Feeling Black   2 comments

This morning I came back from washing the breakfast dishes and crumpled onto the floor, burying my face in the sofa cushions.  Kimberly simply said, “Why don’t you take a nap.”  So I did, curling up next to her, and it helped.  Moved me up the scale from minus bad to “it doesn’t hurt as long as I don’t move.”

Sadness comes in shades so different they seem like contrasting emotions.  There is a sadness, like today’s, which is desolate and drains the heart of life and knots up the words.  It feels bottomless and endless and inescapable.  It isolates, so that even fellow mourners bring no more companionship or connection than fellow prisoners in solitary confinement.

In contrast is the sadness which fills the heart and cascades down the cheeks.  It creates bonds of camaraderie and sympathy and understanding.  It makes me feel more connected and in tune with my soul, harmony in the minor scale.  It feels pregnant with meaning, pain that carries purpose and life, a deepening of my being that opens me up to others.  A healthy, hearty grieving.

In the first sadness, the music of melancholy scalds me and the sympathetic presence of others suffocates.  In the second, shared melancholy gives me the comfort of allies, of support and hope, even with strangers like Leonard Cohen.  Were I a drinker, the first would be a half-empty bottle in a darkened room, the second, a circle of folding chairs at an AA meeting.

The first blocks all means of resolution; nothing I do matters.  It stops without warning and starts up again without reason.  The second sadness has potential movement, a sense that time and effort will eventually lead to greater peace and maturity.  It makes me a better and more whole person.  But the first melancholy unmans me.  Why?

~          ~          ~          ~          ~          ~          ~          ~          ~          ~          ~          ~          ~          ~           ~

I read this to Kimberly so we could toss it around looking for answers–what makes the difference?  At least the relational element seemed to come into focus–if there is some disconnect in the empathy of others, then their presence is painful instead of comforting.  If they are unsafe or just seem to me to be unsafe, the empathetic connection shorts out.  Perhaps they don’t understand or care or don’t have time or can’t be trusted or have too much of their own baggage or too little energy to give.  Unfortunately, even a compassionate presence seems to give little relief to a sadness which is indecipherable.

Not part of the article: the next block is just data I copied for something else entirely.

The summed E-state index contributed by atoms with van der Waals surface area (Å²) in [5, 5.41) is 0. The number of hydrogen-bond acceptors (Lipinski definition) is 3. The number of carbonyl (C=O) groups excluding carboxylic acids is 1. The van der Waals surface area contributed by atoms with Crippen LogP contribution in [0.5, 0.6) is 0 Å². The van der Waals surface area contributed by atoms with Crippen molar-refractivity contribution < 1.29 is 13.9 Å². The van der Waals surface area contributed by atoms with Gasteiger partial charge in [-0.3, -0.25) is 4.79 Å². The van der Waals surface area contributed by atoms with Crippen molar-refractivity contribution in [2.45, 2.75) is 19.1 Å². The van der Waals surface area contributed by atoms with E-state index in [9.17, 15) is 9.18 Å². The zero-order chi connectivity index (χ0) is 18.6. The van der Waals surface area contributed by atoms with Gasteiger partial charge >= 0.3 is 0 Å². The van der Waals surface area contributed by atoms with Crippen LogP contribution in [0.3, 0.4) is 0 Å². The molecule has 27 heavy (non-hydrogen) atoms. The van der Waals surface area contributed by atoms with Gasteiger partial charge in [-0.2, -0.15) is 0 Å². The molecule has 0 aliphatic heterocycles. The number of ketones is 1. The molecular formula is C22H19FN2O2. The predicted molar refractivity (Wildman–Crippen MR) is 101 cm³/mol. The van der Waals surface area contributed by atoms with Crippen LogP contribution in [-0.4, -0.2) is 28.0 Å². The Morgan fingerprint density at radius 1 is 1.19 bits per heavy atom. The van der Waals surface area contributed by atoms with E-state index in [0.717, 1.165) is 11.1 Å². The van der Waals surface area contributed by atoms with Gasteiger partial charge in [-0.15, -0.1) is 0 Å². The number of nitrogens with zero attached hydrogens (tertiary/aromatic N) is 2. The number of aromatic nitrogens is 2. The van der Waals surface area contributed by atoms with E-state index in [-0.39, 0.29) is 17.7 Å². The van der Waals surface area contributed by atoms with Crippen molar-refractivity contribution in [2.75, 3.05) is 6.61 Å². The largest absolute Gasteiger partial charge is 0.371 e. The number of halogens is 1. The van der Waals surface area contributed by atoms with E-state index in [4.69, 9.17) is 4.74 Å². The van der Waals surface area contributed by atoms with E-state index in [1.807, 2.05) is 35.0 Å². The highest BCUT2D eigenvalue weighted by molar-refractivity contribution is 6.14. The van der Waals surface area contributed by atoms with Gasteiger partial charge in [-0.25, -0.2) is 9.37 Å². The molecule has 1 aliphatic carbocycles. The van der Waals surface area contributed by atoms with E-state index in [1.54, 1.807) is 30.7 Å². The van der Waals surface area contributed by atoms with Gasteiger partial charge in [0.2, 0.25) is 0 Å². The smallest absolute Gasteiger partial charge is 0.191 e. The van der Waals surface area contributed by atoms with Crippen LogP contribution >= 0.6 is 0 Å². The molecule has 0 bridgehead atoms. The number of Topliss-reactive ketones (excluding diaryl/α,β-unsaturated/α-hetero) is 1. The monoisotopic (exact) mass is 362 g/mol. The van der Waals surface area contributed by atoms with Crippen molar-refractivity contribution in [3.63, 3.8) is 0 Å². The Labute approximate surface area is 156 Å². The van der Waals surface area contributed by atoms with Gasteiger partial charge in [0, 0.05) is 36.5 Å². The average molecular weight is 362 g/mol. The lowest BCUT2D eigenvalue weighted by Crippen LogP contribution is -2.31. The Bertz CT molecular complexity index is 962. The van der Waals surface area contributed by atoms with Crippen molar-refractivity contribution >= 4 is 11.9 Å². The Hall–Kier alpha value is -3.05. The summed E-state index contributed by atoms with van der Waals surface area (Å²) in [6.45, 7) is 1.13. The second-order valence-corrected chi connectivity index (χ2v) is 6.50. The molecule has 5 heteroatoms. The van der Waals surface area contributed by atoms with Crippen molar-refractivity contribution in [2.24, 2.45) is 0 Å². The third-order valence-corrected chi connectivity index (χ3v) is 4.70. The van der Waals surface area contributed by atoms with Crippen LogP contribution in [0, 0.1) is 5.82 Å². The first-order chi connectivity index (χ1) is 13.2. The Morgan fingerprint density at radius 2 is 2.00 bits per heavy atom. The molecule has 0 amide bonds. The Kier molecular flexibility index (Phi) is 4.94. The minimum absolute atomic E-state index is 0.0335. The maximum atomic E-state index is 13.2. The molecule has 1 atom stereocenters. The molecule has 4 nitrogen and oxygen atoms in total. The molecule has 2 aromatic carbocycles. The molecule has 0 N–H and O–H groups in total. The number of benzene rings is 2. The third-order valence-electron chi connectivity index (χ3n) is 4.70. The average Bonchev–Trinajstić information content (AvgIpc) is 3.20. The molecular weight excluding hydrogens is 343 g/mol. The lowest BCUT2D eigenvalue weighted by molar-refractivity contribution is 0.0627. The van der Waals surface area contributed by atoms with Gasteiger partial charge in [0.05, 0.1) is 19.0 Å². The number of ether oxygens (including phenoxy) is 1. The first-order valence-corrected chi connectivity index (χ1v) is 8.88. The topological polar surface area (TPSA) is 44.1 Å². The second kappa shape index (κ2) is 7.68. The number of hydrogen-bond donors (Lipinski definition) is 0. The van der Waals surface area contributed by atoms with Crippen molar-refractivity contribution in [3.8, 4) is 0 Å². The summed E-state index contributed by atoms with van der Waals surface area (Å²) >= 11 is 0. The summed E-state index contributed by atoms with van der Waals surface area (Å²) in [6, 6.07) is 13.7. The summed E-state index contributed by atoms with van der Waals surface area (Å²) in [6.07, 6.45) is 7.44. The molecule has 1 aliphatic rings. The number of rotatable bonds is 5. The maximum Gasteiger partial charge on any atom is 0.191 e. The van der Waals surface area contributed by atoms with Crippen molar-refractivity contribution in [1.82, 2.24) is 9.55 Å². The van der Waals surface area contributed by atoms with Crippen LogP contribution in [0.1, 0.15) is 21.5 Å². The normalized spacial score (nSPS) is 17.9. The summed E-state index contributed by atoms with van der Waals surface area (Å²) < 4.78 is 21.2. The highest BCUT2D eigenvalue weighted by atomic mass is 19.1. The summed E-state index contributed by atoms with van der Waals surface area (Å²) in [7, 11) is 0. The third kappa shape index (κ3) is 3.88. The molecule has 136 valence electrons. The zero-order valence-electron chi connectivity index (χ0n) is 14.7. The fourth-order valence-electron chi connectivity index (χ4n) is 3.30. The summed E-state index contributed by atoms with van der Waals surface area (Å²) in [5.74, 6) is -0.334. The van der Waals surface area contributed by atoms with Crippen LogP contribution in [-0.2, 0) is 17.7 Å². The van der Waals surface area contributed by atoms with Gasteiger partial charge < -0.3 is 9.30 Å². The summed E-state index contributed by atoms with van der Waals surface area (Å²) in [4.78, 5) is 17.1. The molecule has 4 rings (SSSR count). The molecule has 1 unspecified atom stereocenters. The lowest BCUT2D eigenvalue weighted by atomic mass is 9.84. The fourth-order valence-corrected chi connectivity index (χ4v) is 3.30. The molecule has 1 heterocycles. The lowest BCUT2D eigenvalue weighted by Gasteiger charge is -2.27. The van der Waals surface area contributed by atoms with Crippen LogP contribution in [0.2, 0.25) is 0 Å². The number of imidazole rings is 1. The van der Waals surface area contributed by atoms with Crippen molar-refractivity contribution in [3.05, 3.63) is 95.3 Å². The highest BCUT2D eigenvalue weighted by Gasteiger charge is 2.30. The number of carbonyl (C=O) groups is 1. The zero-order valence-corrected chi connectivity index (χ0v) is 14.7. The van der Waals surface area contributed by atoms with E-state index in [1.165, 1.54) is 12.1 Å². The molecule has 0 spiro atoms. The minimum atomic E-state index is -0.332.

I share my life this way, dark as it is, not because I have answers, but to offer some identification of feeling to those who struggle as I do.


Posted March 24, 2014 by janathangrace in Personal, thoughts

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2 responses to “Feeling Black

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  1. We have a lot in common not least in how we process, or attempt to process, depression. A therapist tells me that I’m too much in thinking mode about it and about my life in general. It’s a struggle for me to “feel”, and I am cautious with whom I share my thoughts. I’m glad you have a SO that can help you along. I’ve been thinking about your posts and the background we both have in religion and the issues that causes (we have a mutual friend). Reading it here makes me realize I’m not alone, and I hope you feel the same.

    • R, thanks for sharing. You are right that I can default to trying to sort things out intellectually, partly because that is who I am, but partly because feeling things, as you say, is unsafe. If I don’t have enough support from the one with whom I am sharing, it will backfire and I will be even more hurt. And as a society, we are not very good at accepting other people’s feelings without evaluating them as good or bad, right or wrong. Thanks for stopping by and reading and commenting. I hope you will find words of encouragement here.

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